What You Focus on, You Get More Of

Did you know that by the age of 12, children who have ADHD receive 20,000 more negative comments from adults compared to their neurotypical peers? Think about the impact that has on self-esteem, confidence, learning potential, and the ability to trust oneself and others. It can also have long-term effects that negatively impact emotional regulation, self-talk, shame, and more.

However, noticing the positives and using encouragement when your child is doing what is expected or starting to do what is expected is a more productive way to help children learn what to do. This is a form of positive reinforcement.

Using positive reinforcement sends feel-good neural chemicals to the brain, which then activates the reward center. Over time and repetition, the brain links the reward to the task, which increases the likelihood of that behavior. It also takes out nagging as well as the “don’t tell me what to do”.

Focusing on the positives supports executive functioning skills such as:

  • Sustained and prolonged attention
  • Working memory
  • Goal-oriented persistence
  • Stress tolerance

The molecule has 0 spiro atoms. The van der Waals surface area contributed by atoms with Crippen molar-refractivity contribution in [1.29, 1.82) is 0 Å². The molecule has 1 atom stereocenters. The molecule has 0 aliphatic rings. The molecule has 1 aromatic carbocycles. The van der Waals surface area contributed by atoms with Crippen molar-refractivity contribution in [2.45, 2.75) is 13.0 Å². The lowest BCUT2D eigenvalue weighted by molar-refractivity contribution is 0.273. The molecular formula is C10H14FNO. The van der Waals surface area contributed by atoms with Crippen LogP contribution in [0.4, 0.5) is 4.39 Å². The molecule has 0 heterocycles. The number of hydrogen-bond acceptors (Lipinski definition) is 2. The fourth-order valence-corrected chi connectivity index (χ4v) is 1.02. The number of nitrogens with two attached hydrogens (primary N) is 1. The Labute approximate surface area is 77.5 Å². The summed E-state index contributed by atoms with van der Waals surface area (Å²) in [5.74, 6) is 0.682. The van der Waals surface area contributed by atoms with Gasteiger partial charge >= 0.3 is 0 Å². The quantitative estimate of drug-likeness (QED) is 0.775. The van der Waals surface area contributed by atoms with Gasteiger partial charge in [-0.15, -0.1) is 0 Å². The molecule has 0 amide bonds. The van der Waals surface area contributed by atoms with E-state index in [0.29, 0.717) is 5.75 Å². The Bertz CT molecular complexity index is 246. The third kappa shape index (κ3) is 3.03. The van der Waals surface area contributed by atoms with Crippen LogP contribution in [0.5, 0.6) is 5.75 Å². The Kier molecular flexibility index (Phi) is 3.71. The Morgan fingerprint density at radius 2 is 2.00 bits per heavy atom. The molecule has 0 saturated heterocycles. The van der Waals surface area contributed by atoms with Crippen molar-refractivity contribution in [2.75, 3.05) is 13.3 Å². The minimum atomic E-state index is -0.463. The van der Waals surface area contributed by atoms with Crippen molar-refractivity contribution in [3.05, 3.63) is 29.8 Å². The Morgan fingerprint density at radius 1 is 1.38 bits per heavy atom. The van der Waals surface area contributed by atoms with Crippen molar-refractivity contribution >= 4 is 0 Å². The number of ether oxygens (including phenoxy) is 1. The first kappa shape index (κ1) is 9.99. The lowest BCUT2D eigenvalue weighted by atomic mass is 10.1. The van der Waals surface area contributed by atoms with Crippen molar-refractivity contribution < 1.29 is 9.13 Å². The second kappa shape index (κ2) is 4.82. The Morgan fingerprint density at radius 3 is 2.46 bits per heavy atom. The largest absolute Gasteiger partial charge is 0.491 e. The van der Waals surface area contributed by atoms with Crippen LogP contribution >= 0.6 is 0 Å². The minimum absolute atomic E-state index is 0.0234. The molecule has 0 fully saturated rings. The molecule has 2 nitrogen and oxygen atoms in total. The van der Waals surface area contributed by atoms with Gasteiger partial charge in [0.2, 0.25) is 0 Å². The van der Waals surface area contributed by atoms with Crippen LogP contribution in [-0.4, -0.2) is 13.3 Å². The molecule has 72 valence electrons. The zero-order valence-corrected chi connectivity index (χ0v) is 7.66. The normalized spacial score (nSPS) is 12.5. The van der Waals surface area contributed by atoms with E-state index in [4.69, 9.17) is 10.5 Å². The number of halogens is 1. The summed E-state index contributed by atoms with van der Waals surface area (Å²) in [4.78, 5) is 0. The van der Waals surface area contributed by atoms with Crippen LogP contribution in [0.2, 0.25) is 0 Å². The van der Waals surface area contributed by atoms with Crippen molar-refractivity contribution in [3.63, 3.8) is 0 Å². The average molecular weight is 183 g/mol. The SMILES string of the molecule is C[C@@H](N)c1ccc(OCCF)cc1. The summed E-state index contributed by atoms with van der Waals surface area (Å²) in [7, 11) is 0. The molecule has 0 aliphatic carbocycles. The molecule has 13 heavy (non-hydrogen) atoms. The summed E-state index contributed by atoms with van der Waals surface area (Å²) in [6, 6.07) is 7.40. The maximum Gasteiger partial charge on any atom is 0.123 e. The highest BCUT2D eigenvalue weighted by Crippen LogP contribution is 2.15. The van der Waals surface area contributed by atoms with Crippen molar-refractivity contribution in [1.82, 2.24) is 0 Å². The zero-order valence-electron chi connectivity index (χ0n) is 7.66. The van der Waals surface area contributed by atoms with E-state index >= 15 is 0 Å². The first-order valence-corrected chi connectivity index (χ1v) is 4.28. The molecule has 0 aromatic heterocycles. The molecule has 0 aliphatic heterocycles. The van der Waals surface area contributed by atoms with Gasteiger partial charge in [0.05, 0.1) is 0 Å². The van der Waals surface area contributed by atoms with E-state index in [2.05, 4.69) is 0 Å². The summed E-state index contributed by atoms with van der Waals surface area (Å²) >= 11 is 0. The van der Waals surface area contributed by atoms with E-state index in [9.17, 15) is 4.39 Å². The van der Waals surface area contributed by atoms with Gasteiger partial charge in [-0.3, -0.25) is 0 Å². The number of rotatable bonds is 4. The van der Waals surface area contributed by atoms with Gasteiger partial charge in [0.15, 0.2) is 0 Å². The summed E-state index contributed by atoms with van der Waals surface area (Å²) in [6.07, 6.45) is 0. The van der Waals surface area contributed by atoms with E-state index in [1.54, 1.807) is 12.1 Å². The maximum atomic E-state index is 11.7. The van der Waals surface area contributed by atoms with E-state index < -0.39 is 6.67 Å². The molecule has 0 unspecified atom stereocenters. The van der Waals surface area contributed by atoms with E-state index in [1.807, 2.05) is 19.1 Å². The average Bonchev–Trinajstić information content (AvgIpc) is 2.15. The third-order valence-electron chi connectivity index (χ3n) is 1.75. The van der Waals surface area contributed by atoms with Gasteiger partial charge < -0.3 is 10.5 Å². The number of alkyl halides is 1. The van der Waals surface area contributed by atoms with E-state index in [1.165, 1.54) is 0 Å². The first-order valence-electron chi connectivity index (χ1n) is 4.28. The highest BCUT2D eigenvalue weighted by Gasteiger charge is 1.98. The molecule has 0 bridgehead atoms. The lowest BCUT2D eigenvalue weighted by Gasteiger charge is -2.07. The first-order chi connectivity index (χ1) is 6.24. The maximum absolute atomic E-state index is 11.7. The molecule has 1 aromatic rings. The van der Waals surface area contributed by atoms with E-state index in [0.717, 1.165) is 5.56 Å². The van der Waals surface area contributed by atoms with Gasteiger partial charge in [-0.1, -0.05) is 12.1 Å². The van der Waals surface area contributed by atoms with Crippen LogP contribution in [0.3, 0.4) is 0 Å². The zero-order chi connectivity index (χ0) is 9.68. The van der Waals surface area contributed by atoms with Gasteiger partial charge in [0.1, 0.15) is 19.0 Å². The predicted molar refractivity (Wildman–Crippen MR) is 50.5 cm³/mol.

• Task initiation
  • Flexibility

There are different ways to show positive reinforcement. One supportive way is through connection: using eye contact, presence, caring touch, and playfulness. Implementing connection is vital for our “emotional state” or limbic system in the brain to support emotional regulation and resiliency. When children (and adults) feel positively connected, we then have better access to our “executive state” or prefrontal cortex, which stores all of the executive function skills.

It is also helpful to be specific, intentional, and encourage effort when giving positive reinforcement. This creates a clear understanding of what behavior you are reinforcing and focuses on hard work. Some examples are *high five!*, “You are working so hard on your math homework – you’ve got this!” or “You are being so gentle with your siblings- way to go!” *hug* or even, “You started to clean your room – Look at you!” And yes, even if you had to remind them what feels like a 100 times.

Below are some ideas on how you can implement positive reinforcement throughout the day:

  • High fives/hugs
  • A silly dance
  • Play a fun mini-game
  • Creating a special handshake
  • Use a caring phrase
  • Validate feelings
  • Laugh together
  • Incorporate a child’s interest

Even as we grow older, positive reinforcement does more than just feel good, it is needed to support our biological need for connection. So I am wondering: how many positive moments can you catch?

Alicia Kohls, M. Ed., PCAC

Alicia Kohls, M.Ed, PCAC

ADHD Coach and Life Coach, Executive Skills Coach

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